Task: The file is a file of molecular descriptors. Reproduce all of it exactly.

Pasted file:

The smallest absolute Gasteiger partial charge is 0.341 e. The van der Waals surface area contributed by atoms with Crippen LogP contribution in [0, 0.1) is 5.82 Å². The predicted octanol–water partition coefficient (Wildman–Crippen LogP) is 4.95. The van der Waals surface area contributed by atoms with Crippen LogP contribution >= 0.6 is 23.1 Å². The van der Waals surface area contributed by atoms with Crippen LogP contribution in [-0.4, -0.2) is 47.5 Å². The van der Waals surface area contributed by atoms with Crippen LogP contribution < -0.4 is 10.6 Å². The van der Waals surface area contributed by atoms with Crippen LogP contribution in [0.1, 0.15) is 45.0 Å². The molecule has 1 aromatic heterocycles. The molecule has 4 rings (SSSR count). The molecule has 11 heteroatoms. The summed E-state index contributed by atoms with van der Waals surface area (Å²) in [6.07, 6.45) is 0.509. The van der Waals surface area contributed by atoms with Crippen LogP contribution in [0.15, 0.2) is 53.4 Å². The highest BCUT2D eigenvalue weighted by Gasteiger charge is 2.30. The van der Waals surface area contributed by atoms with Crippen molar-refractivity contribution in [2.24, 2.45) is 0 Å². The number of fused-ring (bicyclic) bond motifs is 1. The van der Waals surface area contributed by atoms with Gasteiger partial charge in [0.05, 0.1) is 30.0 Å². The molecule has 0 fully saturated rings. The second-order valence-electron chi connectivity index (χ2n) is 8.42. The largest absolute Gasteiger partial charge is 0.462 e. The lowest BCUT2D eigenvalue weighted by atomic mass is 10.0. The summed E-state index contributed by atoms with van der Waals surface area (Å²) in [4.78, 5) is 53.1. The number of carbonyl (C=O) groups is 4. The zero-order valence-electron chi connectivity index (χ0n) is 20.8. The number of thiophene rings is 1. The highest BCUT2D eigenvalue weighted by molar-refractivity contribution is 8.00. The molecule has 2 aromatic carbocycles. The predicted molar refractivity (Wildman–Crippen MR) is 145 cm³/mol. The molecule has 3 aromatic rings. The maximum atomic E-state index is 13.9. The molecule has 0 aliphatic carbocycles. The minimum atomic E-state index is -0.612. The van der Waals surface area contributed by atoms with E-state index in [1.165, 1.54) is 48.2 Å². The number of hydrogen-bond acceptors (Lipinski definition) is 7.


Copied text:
The smallest absolute Gasteiger partial charge is 0.341 e. The van der Waals surface area contributed by atoms with Crippen LogP contribution in [0, 0.1) is 5.82 Å². The predicted octanol–water partition coefficient (Wildman–Crippen LogP) is 4.95. The van der Waals surface area contributed by atoms with Crippen LogP contribution >= 0.6 is 23.1 Å². The van der Waals surface area contributed by atoms with Crippen LogP contribution in [-0.4, -0.2) is 47.5 Å². The van der Waals surface area contributed by atoms with Crippen LogP contribution < -0.4 is 10.6 Å². The van der Waals surface area contributed by atoms with Crippen LogP contribution in [0.1, 0.15) is 45.0 Å². The molecule has 1 aromatic heterocycles. The molecule has 4 rings (SSSR count). The molecule has 11 heteroatoms. The summed E-state index contributed by atoms with van der Waals surface area (Å²) in [6.07, 6.45) is 0.509. The van der Waals surface area contributed by atoms with Crippen LogP contribution in [0.15, 0.2) is 53.4 Å². The highest BCUT2D eigenvalue weighted by Gasteiger charge is 2.30. The van der Waals surface area contributed by atoms with Crippen molar-refractivity contribution in [2.24, 2.45) is 0 Å². The number of fused-ring (bicyclic) bond motifs is 1. The van der Waals surface area contributed by atoms with Gasteiger partial charge in [0.05, 0.1) is 30.0 Å². The molecule has 0 fully saturated rings. The second-order valence-electron chi connectivity index (χ2n) is 8.42. The largest absolute Gasteiger partial charge is 0.462 e. The lowest BCUT2D eigenvalue weighted by atomic mass is 10.0. The summed E-state index contributed by atoms with van der Waals surface area (Å²) in [4.78, 5) is 53.1. The number of carbonyl (C=O) groups is 4. The zero-order valence-electron chi connectivity index (χ0n) is 20.8. The number of thiophene rings is 1. The highest BCUT2D eigenvalue weighted by molar-refractivity contribution is 8.00. The molecule has 2 aromatic carbocycles. The predicted molar refractivity (Wildman–Crippen MR) is 145 cm³/mol. The molecule has 3 aromatic rings. The maximum atomic E-state index is 13.9. The molecule has 0 aliphatic carbocycles. The minimum atomic E-state index is -0.612. The van der Waals surface area contributed by atoms with E-state index in [1.165, 1.54) is 48.2 Å². The number of hydrogen-bond acceptors (Lipinski definition) is 7.